Dec 24 2012

Weather in Singapore

Published by at 6:31 pm under Practicalities

The weather in Singapore can be summed up as hot and humid year-round. Here are a few more details about the city-state’s climate to help you decide when the best time of year to travel here might be.

The weather in Singapore can be quite predictable.

The weather in Singapore can be a bit predictable.

Singapore has a tropical climate and the temperature is quite predictable. In general, you can expect a high of around 31 degrees Celsius during the day and a low of around 26 degrees Celsius at night. December and January tend to be slightly cooler (but wetter), while March and April are slightly hotter. The high humidity — usually around 85% — can make the heat feel even more unbearable.

To cope with the unrelenting heat, most indoor spaces in Singapore are air-conditioned. Even a short walk around the city can leave you sweaty and dehydrated, and the abundant shopping centres make convenient places to cool off and rehydrate. You’ll also find that museums, cafes, movie theatres, taxi cabs, public buses and even MRT trains are air-conditioned. Singaporeans tend to avoid being outside in the heat and on sunny days it’s common to see them using umbrellas as sun shades.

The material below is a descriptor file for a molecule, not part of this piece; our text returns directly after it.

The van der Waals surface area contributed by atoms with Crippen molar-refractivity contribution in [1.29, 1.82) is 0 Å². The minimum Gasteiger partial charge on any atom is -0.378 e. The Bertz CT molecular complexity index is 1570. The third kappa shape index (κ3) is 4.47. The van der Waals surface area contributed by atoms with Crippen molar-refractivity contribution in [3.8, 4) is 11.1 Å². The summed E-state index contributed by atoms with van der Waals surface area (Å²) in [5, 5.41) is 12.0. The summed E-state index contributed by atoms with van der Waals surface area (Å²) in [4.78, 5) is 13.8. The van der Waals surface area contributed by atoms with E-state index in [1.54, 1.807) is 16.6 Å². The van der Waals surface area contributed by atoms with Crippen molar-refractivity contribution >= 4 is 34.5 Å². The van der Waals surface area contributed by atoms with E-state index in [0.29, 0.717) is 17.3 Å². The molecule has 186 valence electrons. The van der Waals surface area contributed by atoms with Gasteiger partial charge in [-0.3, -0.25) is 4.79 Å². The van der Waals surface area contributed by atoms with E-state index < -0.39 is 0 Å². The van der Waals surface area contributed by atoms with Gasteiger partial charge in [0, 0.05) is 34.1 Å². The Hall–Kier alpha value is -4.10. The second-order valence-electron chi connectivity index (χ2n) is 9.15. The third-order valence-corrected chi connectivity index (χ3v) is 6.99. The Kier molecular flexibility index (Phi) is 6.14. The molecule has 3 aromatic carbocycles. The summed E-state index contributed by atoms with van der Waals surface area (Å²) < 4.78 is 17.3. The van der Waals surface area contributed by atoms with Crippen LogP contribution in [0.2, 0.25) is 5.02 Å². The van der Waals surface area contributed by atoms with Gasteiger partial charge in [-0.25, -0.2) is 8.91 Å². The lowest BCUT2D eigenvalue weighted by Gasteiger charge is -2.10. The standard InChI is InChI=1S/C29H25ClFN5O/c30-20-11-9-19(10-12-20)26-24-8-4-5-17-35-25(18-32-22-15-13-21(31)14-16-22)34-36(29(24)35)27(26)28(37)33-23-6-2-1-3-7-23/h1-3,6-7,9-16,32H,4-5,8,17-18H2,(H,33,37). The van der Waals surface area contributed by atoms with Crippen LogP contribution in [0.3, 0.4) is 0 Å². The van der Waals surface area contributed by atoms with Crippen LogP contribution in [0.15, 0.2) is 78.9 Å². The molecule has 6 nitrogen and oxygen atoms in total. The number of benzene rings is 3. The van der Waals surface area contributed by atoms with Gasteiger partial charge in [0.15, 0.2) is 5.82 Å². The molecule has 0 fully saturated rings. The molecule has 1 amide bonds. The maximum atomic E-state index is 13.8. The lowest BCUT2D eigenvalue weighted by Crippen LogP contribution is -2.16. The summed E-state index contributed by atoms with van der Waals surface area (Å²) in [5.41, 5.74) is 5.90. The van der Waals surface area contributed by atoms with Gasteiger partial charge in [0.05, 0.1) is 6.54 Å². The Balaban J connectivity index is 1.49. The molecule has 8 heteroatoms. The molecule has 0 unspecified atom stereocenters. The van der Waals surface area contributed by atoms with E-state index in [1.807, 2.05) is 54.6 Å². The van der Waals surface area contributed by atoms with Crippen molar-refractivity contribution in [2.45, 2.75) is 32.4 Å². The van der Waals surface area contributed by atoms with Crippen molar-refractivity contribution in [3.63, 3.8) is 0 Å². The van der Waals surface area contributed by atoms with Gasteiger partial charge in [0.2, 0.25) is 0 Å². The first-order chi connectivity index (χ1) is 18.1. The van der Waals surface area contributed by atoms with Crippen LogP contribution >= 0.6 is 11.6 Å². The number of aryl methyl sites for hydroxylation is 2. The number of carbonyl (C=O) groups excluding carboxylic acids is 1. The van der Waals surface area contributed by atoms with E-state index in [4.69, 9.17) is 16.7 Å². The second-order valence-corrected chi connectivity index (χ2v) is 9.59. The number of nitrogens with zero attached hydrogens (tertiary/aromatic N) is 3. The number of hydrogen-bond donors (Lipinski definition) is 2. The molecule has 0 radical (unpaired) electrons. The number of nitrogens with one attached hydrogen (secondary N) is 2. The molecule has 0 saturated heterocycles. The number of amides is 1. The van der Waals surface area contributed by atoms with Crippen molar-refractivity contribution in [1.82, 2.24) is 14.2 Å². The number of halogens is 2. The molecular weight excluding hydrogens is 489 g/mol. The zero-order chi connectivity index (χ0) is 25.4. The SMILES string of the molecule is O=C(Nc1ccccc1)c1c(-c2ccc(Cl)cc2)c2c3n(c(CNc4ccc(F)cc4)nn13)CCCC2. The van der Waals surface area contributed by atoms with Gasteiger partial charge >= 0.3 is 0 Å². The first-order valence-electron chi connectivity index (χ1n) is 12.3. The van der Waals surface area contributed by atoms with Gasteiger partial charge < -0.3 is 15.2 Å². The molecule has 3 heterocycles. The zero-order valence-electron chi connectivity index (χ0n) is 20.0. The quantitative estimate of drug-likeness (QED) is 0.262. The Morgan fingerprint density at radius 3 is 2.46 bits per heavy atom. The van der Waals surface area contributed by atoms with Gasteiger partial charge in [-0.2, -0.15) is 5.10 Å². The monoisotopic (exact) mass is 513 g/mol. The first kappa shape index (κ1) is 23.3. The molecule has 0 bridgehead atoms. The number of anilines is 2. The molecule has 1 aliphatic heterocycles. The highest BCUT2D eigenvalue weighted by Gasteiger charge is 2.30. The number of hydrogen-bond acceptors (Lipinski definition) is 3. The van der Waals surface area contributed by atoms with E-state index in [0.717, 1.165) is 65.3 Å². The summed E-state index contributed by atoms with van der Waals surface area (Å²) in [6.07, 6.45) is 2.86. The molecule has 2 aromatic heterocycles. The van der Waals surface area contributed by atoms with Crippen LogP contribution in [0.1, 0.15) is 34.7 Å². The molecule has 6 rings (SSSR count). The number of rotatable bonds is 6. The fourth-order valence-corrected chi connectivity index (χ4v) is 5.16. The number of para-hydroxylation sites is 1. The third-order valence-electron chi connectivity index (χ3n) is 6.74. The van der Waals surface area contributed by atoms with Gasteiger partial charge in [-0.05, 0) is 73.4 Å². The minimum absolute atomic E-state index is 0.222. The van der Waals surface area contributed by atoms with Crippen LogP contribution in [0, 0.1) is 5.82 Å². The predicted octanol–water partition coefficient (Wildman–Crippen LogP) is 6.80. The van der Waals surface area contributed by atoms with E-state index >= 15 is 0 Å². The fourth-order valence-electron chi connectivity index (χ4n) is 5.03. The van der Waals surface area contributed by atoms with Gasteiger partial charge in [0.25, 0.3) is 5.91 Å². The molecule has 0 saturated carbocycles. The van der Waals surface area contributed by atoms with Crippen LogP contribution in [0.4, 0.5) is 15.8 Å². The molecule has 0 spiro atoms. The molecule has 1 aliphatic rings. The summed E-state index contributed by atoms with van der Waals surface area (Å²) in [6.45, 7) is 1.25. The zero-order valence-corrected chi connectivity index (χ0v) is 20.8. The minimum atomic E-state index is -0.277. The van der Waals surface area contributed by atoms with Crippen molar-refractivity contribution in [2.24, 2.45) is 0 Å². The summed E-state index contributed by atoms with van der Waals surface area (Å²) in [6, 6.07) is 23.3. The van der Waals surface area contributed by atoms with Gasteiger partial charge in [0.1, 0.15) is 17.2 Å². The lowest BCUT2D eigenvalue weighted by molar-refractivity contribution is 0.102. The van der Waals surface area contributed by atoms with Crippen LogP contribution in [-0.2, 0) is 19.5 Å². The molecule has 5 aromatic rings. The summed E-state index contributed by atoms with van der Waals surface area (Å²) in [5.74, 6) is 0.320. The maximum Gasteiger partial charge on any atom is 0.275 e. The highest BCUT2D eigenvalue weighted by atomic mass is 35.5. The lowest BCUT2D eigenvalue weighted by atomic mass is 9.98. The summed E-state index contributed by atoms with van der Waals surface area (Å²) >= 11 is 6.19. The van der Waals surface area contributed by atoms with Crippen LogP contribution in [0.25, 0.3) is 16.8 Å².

Not every day in Singapore can be perfect beach weather.

Not every day in Singapore can be perfect beach weather.

Due to its location just one degree from the equator, Singapore does not have traditional seasons like spring, summer, autumn and winter. However, there is a predictable monsoon season from November to January. These are the wettest months of the year and afternoon downpours are the norm. As mentioned above these are also the coolest months of the year, but the heavy rainfall may wash out your plans.

Even if your visit to Singapore falls outside of the monsoon season, you can expect to see a few rainy days. According to the National Environment Agency, Singapore averages 178 rainy days per year – that means it’s rainy on nearly 50% of days each year.

Thankfully Singapore is designed so the people can go about their daily lives even in a tropical downpour: underground tunnels connect MRT stations to shopping centres, most buildings have prominent eaves that shelter pedestrians from the rain, bus stops are covered and all convenience stores sell cheap umbrellas. The only thing significantly affected is the availability of taxis – good luck getting one while it’s raining!

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